Two professors, one from INSEAD and one from New York University, put together Her Opponent, a re-enactment of the Trump-Clinton debates with the genders reversed—the Donald Trump role was played by Rachel Whorton and the Hillary Clinton role by Daryl Embry.
Maria Guadalupe, an associate professor of economics and political science at INSEAD, a global graduate business school, says she came up with the idea after watching the second debate, when she wondered what kind of reactions Trump's performance would elicit if it came from a woman. She recruited Joe Salvatore, a clinical associate professor of educational theatre at NYU with a background in adapting interviews, transcripts, and other historical media into plays.
Salvatore said that the two started the project, NYU explains, "assuming that the gender inversion would confirm what they'd each suspected watching the real-life debates: that Trump's aggression—his tendency to interrupt and attack—would never be tolerated in a woman, and that Clinton's competence and preparedness would seem even more convincing coming from a man."
As you might already have guessed, the actual performances didn't turn out that way. Instead of confirming the professors' assumptions, the performances suggested different conclusions. The style of Brenda King, the female Donald Trump character, was attractive to many of the audience members who assumed that Jonathan Gordon, the male Hillary Clinton character, would be even more clearly more competent than his opponent than under the original gender paradigm.
"Most of the people there had watched the debates assuming that Ms. Clinton couldn't lose," New York Times reporter Alexis Soloski, who attended one of the two performances, wrote. "This time they watched trying to figure out how Mr. Trump could have won."
Each of the two performances were followed by a discussion where audience members' impressions of the debate were sussed out. "I've never had an audience be so articulate about something so immediately after the performance," Salvatore told NYU. "For me, watching people watch it was so informative. People across the board were surprised that their expectations about what they were going to experience were upended."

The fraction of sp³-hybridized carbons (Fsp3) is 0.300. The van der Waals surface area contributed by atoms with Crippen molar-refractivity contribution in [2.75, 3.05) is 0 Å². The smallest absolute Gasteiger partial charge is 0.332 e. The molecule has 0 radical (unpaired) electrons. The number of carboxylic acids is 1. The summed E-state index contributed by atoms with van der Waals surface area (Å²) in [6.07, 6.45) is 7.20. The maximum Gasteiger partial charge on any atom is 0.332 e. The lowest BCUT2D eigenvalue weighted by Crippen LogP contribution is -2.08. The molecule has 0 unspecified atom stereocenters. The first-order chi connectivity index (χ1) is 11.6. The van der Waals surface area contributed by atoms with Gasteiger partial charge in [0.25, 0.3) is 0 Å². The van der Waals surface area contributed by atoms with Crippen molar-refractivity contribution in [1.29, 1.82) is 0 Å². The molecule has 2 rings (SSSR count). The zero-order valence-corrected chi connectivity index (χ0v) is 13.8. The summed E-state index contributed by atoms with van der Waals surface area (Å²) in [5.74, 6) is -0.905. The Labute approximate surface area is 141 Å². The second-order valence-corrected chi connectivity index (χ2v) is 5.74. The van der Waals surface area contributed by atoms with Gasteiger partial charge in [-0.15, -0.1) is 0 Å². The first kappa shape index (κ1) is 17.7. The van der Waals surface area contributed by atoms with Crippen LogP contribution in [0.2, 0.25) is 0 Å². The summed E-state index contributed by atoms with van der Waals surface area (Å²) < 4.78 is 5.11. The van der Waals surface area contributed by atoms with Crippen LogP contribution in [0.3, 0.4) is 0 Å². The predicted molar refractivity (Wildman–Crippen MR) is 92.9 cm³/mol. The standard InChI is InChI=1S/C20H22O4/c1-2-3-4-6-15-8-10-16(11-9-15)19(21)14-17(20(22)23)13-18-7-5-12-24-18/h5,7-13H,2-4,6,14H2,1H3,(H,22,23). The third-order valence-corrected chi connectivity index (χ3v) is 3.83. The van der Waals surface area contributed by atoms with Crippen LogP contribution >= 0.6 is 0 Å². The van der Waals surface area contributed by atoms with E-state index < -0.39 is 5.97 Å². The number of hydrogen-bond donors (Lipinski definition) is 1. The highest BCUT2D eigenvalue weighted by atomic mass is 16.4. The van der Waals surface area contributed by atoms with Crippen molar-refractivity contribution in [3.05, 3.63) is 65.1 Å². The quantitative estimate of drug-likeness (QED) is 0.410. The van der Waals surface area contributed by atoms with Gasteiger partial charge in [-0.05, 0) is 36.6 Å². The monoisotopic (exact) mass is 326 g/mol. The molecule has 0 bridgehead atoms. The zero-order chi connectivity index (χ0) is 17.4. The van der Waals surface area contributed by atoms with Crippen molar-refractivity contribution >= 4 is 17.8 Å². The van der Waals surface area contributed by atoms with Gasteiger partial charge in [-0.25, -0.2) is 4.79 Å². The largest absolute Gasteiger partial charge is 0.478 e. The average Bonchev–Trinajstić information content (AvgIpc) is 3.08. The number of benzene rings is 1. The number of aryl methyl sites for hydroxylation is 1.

Notably, a number of Clinton supporters struggled to find in Gordon what had attracted them to Clinton. Instead, they found his style grating. "Someone said that Jonathan Gordon was 'really punchable' because of all the smiling," Salvatore said. "And a lot of people were just very surprised by the way it upended their expectations about what they thought they would feel or experience."
"I was surprised by how critical I was seeing [Clinton] on a man's body," Salvatore said, "and also by the fact that I didn't find Trump's behavior on a woman to be off-putting."
"In some ways, I developed empathy for people who voted for him by doing this project, which is not what I was expecting," Salvatore continued. "I expected it to make me more angry at them, but it gave me an understanding of what they might have heard or experienced when he spoke."
The Jonathon Gordon character's effeminacy also came up with some observers. Salvatore said the actor received no notes to be more effeminate in his portrayal. "I was particularly struck by the post-performance discussions about effeminacy," Salvatore said. "People felt that the male version of Clinton was feminine, and that that was bad. As a gay man who worked really hard, especially when I was younger, to erase femininity from my body—for better or worse—I found myself feeling really upset hearing those things."
Watch a two minute segment via NYU below: